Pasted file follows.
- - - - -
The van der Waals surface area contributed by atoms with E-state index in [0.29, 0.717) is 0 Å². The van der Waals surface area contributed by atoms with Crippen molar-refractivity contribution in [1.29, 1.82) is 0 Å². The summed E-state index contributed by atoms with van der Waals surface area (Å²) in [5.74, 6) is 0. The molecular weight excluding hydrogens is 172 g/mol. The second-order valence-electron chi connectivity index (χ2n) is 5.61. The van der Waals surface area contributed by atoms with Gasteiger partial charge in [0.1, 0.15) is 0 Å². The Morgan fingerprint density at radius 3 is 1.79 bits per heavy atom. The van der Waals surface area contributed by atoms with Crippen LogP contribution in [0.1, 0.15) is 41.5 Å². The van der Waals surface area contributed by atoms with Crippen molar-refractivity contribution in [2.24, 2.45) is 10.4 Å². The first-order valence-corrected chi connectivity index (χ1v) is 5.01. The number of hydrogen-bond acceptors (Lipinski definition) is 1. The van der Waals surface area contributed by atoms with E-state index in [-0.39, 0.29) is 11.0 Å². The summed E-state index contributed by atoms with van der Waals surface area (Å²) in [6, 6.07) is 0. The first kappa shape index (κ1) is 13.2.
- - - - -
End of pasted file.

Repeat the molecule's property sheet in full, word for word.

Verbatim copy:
The van der Waals surface area contributed by atoms with E-state index in [0.29, 0.717) is 0 Å². The van der Waals surface area contributed by atoms with Crippen molar-refractivity contribution in [1.29, 1.82) is 0 Å². The summed E-state index contributed by atoms with van der Waals surface area (Å²) in [5.74, 6) is 0. The molecular weight excluding hydrogens is 172 g/mol. The second-order valence-electron chi connectivity index (χ2n) is 5.61. The van der Waals surface area contributed by atoms with Gasteiger partial charge in [0.1, 0.15) is 0 Å². The Morgan fingerprint density at radius 3 is 1.79 bits per heavy atom. The van der Waals surface area contributed by atoms with Crippen LogP contribution in [0.1, 0.15) is 41.5 Å². The van der Waals surface area contributed by atoms with Crippen molar-refractivity contribution in [2.24, 2.45) is 10.4 Å². The first-order valence-corrected chi connectivity index (χ1v) is 5.01. The number of hydrogen-bond acceptors (Lipinski definition) is 1. The van der Waals surface area contributed by atoms with E-state index in [-0.39, 0.29) is 11.0 Å². The summed E-state index contributed by atoms with van der Waals surface area (Å²) in [6, 6.07) is 0. The first kappa shape index (κ1) is 13.2.